Celebrating Mexico's Independence Day Today at P.V.E.S.
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To celebrate, two 5th graders announced in Spanish and English over the intercom this morning about Mexico's Independence Day.  Classes stopped to read the information and posters on the wall outside of the library.  A slide show about Mexico's Independence Day played during lunch for the students to see while The Mexican Hat Dance song played in the serving line of the cafeteria while the children picked up their food.  Every child received an individually wrapped cookie in Spanish that read, "Galletas con relleno sabor vainilla y bañadas en cobertura sabor chocolate."

Our school has many students from Mexico or families from Mexico, so we wanted to make, September 16, (which is part of National Hispanic Heritage Month: September 15-October 15) a special celebration for everyone in our school!

Antibullying Day
Antibullying Day

Antibullying Day

Elkton Elementary School
EES

Having fun learning about the artist Piet Mondrian, shapes, and primary colors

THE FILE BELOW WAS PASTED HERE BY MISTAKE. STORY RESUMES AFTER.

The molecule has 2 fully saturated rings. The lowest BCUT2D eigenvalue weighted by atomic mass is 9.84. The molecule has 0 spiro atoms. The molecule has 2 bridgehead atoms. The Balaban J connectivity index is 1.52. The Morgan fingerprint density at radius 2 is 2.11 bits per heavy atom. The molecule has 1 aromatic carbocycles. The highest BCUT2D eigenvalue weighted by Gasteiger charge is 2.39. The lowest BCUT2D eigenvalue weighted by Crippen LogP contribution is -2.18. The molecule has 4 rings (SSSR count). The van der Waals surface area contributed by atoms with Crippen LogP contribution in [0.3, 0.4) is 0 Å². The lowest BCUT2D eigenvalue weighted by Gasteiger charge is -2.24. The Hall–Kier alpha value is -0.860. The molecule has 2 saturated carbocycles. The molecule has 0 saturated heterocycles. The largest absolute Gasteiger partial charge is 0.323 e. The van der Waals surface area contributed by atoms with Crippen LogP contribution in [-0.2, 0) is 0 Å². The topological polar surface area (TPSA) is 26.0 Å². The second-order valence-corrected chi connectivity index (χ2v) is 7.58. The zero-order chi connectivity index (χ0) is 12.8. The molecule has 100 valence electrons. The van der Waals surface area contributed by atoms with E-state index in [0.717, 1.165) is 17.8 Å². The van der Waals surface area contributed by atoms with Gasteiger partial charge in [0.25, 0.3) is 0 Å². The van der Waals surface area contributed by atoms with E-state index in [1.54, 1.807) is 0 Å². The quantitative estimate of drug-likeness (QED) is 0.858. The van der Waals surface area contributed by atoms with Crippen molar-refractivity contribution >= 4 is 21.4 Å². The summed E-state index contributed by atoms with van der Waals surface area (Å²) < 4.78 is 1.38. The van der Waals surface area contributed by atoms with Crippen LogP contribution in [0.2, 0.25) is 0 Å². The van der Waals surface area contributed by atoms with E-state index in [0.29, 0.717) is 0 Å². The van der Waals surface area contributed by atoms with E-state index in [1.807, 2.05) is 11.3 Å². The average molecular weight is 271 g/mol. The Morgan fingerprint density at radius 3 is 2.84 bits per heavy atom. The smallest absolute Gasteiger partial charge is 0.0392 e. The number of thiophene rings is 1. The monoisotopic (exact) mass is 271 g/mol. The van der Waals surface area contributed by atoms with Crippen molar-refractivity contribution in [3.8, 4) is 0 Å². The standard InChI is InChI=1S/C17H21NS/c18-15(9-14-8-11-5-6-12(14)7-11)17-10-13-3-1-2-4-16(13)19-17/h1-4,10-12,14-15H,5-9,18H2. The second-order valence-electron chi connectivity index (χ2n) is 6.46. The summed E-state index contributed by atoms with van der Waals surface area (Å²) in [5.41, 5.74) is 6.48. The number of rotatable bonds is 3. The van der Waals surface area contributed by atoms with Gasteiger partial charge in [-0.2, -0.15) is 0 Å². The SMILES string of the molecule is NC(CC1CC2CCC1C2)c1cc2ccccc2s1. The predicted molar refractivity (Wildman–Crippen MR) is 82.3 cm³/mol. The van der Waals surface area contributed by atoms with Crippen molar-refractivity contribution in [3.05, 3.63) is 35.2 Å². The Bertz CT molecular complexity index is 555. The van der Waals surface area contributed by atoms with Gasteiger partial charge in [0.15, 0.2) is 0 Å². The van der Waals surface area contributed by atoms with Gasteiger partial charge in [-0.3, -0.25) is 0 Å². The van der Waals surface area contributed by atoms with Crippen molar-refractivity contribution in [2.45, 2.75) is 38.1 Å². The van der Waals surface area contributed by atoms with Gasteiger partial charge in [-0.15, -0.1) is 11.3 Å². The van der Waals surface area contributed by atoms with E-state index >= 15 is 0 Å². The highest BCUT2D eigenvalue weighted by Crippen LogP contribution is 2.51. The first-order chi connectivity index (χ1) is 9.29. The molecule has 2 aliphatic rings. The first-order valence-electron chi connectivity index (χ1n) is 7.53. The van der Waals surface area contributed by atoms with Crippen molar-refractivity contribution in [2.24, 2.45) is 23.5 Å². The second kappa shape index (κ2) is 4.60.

oportunidades de trabajo para estudiantes
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Happy Holidays!
Happy Holidays
Dancing Hands: How Teresa Carreño Played the Piano for Abraham Lincoln
MMS

Books are windows and books are mirrors. Beth Moore, a grandparent at McGaheysville Elementary School read Dancing Hands How Teresa Carreño Played the Piano for Abraham Lincoln by Margarita Engle to a class of 4th grade students. Upon reading the title, two students immediately commented that the name in the title "Sounds Spanish like mine." Mrs. Moore pointed out that the main character was in fact Hispanic, and that the book was based on a true story. As they read, the students commented how, much like the character, they also came to the United States when they were little and did not speak any English.

The story features a brave and talented female protagonist who is invited to the White House to play the Piano for Abraham Lincoln. All children deserve to see themselves represented in the books they read. Dancing Hands sent a powerful and uplifting message that showcased the talent of a young immigrant from Venezuela. Because of this read-aloud, two of our ELL students were able to connect with a book because they saw themselves represented on the pages. Never underestimate the power of windows and mirrors.

Learning About Frida Kahlo